An Exhibition Featuring the Ceramic Art of Terry Shepherd and Eric Brinkman
December 3- January 29
Sponsored by Chuck & Patti Shear / Shear Inc.

Terry Shepherd, The Art Center’s Director of Ceramics, has led The Art Center of Western Colorado’s ceramic studio since 1984. With a career spanning over 50 years, he is a respected ceramic artist and educator, and has studied and worked with Paul Soldner and many other accomplished ceramic artists. Before moving back to Grand Junction in 1983, Shepherd developed and worked out of his first studio in El Jebel, Colorado, from 1972 to 1983. Each year in December, Shepherd exhibits new work alongside a selected guest artist. This year he has chosen Eric Brinkman, a fellow ceramic artist and former student hailing from Manhattan Beach, California.

Shepherd will have on display a wide variety of vessel forms and platters for this exhibition, some purely functional and others with a subtle sculptural stance inspired by natural forms such as river rock, plant forms, and stylized figurative contours. His firing process is extensive, incorporating reduction-fired stoneware, porcelain, Raku, saggar firing, and salt-vapored ceramic work. Shepherd draws inspiration from Chinese, Japanese, British, and American stoneware traditions as well as Native American ceramic practices. Shepherd’s curiosity and pursuit of serendipitous results lead him to take risks and embrace alternative firing methods. His personal approach to firing some work includes deliberate placement of pieces in the direct flame path of the kiln where the vapors from sodium and copper metal oxides result in sublime and dramatic embellishments. The contrasting colors of Shepherd’s over/under glazes combined with his gestural brush strokes form a counterpoint to the energy of his throwing and the softened geometry of slab forms. His functional work is a testament to his demands for high craftsmanship and celebration of gestural brush work in design and color.

Shepherd states, “I like the work to communicate a personal visual language while celebrating the strength and essence of form and the lively spirit of clay and its ability to dress up, titillate our senses, and embellish life as enhanced by the hand! I especially like to embrace the unexpected and serendipitous results of the firing process, as it can embellish the work beyond my intent!”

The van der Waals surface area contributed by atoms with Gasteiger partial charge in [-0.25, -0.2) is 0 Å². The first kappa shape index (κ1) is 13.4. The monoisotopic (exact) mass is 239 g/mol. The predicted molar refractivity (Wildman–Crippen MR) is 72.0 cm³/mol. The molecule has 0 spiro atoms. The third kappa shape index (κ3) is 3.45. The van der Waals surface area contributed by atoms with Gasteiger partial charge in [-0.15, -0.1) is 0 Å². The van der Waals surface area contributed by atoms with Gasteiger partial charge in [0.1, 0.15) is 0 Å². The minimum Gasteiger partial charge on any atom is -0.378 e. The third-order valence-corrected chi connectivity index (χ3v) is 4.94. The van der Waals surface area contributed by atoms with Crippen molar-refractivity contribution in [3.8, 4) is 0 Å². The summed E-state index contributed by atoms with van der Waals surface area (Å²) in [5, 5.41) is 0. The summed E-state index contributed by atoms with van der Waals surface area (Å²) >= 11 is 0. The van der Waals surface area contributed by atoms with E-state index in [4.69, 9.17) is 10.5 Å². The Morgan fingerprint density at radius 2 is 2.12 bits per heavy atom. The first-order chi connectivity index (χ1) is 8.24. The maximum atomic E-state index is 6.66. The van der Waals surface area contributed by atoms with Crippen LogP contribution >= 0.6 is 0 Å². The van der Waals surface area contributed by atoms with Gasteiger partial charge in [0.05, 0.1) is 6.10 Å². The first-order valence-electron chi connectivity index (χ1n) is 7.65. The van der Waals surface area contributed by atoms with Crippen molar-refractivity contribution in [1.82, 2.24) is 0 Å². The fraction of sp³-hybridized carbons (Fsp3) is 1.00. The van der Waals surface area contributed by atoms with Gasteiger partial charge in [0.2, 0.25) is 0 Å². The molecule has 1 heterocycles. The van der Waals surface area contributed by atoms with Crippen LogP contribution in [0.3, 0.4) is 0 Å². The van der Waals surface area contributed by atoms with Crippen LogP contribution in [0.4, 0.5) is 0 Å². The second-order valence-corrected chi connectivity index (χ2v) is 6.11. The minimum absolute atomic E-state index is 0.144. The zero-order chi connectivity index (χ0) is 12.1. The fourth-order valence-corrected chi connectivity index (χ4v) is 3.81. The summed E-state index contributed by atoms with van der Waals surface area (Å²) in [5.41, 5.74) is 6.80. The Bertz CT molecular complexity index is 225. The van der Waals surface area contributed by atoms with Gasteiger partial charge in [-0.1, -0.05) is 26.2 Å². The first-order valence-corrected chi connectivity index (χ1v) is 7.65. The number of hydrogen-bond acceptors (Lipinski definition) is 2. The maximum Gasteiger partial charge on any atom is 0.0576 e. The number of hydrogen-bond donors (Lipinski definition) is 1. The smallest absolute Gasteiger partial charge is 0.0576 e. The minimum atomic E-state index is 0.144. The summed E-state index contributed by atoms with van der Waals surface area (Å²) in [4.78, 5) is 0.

Shepherd says, “I’m pleased and honored to have Eric show with me. This is the first time I’ve invited a ceramic artist and not a painter or glassblower to show with me! I was excited when Eric agreed to this exhibition, as his work in clay is in such contrast and counterpoint compared to mine. He will bring an exciting dynamic to this exhibit! I’ve followed his career and development of his work since he graduated from CMU in 2009 and eventually relocated to Manhattan Beach, California, where he is the Cultural Arts Supervisor and is engaged in curation, exhibition operations, and pottery program/studio management at the City of Manhattan Beach Art Center. When he was still in his teens and a student in my classes I was struck by his courage to explore creating in clay and his unique and often unconventional approach to working in clay. He was constantly challenging clay and process to perform in ways that embraced high risk of failure, but he was directed by a confident attitude of discovery. He had a kind of insatiable level of curiosity about clay and firing processes. Years later it’s satisfying to see he is executing such coherent and conceptual ideas about design in clay. He has clearly developed his own personal voice and language as it relates to the role clay plays in his interpretation of our current culture and his engagement with creative activity. I think the public will find his work provocative and challenging to their expectations of what clay can be! I enjoy having one of his lamp pieces in my personal collection. So, come on down, take a break from the nearly two years of Covid-19 stress, and whet your appetite with this visual feast of form, color, and contour in clay. Guaranteed to not disappoint!!!”

Brinkman states, “My personal art practice is largely research-based. I endeavor to push ceramic materials past their formal language while acknowledging their cultural context. I like to make both functional and sculptural objects that engender new aesthetics and solicit questions about process.

“Pottery has many complex structural arrangements: physically, functionally, and culturally. I look for entry points into talking about these relationships through the use of aggregations, still lifes, molecules, classical forms such as amphoras and bowls, as well as tableaux. Each of these layouts demonstrates the possibility of how arrangements can be both organized and complex, narrative and functional, personal and abstract.

“Aside from being an artist, I am currently working as a curator and educator. I have taken on these roles because I believe in the utility of art to create healthy communities. Furthermore, I believe the artist is beholden to the people to report his findings. Working towards this end, I have found curating and teaching to be extremely useful.

“Finally, I’d like to acknowledge my excitement in being included in this exhibition. I have a long history with The Art Center and specifically with Terry Shepherd. Terry ushered me into a world of clay as a teenager, and he has remained a mentor since. Many people have contributed to my life as an artist through being involved in this institution, and I am humbled to have the opportunity to present my work here.”